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How Forests Think

Toward an Anthropology Beyond the Human
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Can forests think? Do dogs dream? In this astonishing book, Eduardo Kohn challenges the very foundations of anthropology, calling into question our central assumptions about what it means to be human - and thus distinct from all other life forms. Based on four years of fieldwork among the Runa of Ecuador's Upper Amazon, Kohn draws on his rich ethnography to explore how Amazonians interact with the many creatures that inhabit one of the world's most complex ecosystems.

Whether or not we recognize it, our anthropological tools hinge on those capacities that make us distinctly human. However, when we turn our ethnographic attention to how we relate to other kinds of beings, these tools (which have the effect of divorcing us from the rest of the world) break down. How Forests Think seizes on this breakdown as an opportunity. Avoiding reductionistic solutions, and without losing sight of how our lives and those of others are caught up in the moral webs we humans spin, this book skillfully fashions new kinds of conceptual tools from the strange and unexpected properties of the living world itself. In this groundbreaking work, Kohn takes anthropology in a new and exciting direction - one that offers a more capacious way to think about the world we share with other kinds of beings.

©2013 The Regents of the University of California (P)2017 Tantor

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  • Global
    5 out of 5 stars
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Image de profile pour J. F. Uccello
  • J. F. Uccello
  • 22/01/2018

Fascinating Book, Great Narrator

This book is fascinating, thoroughly enjoyed it and gleaned much knowledge. The reader, Malcolm Hillgartner, is the best in the business.

3 personnes ont trouvé cela utile

  • Global
    5 out of 5 stars
  • Interprétation
    5 out of 5 stars
  • Histoire
    5 out of 5 stars
Image de profile pour Elan Sun Star
  • Elan Sun Star
  • 17/06/2020

Powerful insights. Quite mind altering!!!

I am very impressed by the insights in this book...the breadth and dimensionality of it would elude the superficial readers and picky reviewers. So very profound and multilayered. Only a book for those who want to stretch their consciousness without drugs or inductions. Dynamic and rich...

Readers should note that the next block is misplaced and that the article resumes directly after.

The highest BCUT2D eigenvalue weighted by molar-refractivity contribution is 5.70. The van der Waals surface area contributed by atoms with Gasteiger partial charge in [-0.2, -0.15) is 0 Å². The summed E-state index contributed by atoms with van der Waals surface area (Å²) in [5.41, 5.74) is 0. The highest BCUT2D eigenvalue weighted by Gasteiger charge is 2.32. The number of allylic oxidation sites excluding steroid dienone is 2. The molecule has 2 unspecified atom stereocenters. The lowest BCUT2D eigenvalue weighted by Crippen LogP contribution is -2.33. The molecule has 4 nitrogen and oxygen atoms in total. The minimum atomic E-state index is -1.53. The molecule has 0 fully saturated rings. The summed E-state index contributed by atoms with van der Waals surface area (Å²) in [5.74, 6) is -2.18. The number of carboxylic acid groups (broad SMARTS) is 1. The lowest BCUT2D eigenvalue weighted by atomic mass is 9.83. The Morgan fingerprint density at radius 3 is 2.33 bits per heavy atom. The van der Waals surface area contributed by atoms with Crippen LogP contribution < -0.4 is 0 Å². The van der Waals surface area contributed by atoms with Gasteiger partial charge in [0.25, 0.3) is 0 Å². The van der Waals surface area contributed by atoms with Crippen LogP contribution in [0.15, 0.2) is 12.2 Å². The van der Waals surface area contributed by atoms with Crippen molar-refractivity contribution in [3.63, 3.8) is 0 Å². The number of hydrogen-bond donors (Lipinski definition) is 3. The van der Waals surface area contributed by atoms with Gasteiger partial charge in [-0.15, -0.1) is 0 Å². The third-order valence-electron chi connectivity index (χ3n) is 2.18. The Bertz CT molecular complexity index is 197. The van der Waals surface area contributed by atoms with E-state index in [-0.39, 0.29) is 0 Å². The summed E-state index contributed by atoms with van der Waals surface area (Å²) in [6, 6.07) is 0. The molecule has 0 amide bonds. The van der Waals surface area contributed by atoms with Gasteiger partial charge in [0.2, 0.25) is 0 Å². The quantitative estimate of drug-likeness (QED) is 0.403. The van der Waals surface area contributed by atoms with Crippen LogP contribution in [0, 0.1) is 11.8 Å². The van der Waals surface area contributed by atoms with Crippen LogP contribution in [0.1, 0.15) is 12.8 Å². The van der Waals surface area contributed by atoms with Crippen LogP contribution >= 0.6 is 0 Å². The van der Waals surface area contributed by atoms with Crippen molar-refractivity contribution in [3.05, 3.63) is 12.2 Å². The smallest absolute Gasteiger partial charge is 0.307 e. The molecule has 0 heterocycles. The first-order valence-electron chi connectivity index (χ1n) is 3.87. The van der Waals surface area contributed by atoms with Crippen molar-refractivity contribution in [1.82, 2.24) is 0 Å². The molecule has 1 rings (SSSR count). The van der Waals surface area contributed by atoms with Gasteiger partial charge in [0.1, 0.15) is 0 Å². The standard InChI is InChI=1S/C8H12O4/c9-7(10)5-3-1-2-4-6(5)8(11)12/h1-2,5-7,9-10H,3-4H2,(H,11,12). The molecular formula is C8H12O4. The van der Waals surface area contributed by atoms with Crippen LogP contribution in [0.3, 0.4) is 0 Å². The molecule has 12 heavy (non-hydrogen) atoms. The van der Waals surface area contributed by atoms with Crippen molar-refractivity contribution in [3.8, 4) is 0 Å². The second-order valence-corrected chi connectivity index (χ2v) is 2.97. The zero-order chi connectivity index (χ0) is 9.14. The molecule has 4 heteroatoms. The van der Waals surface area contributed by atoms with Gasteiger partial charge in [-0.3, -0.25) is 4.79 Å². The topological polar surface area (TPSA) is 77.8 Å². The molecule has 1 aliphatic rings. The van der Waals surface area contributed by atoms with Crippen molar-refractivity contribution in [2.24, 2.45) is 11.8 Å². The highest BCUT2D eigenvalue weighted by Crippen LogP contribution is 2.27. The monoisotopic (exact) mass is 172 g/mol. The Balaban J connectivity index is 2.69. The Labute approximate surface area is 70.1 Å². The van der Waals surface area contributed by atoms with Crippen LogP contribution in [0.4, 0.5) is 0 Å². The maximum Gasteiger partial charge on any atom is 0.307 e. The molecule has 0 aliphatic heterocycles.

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  • Global
    5 out of 5 stars
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    1 out of 5 stars
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    5 out of 5 stars
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  • CJ
  • 28/04/2018

No more non author narrators

I’ve learned my lesson. Maybe ok for fiction, but this blandly cheery weather-report-like reading is absurd with this text—not his fault just a shame.

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  • Global
    3 out of 5 stars
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Image de profile pour Alvise Mattozzi
  • Alvise Mattozzi
  • 06/09/2019

very annoying wrong pronunciation of French names

very interesting book if you are into social sciences or semiotics. very productive interpreation of Peirce. a very challenging discourse about difference. however the book underestimates Saussurean seniotics and its developments. the pronunciation of French last names is always wrong and is very annoying. unbeleavable

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    2 out of 5 stars
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  • Thomas Simon
  • 11/05/2018

abstract and boring. refund wanted

a book about the real forest that stays in the world of abstraction. author spent too much time in forest reading rather than observing.

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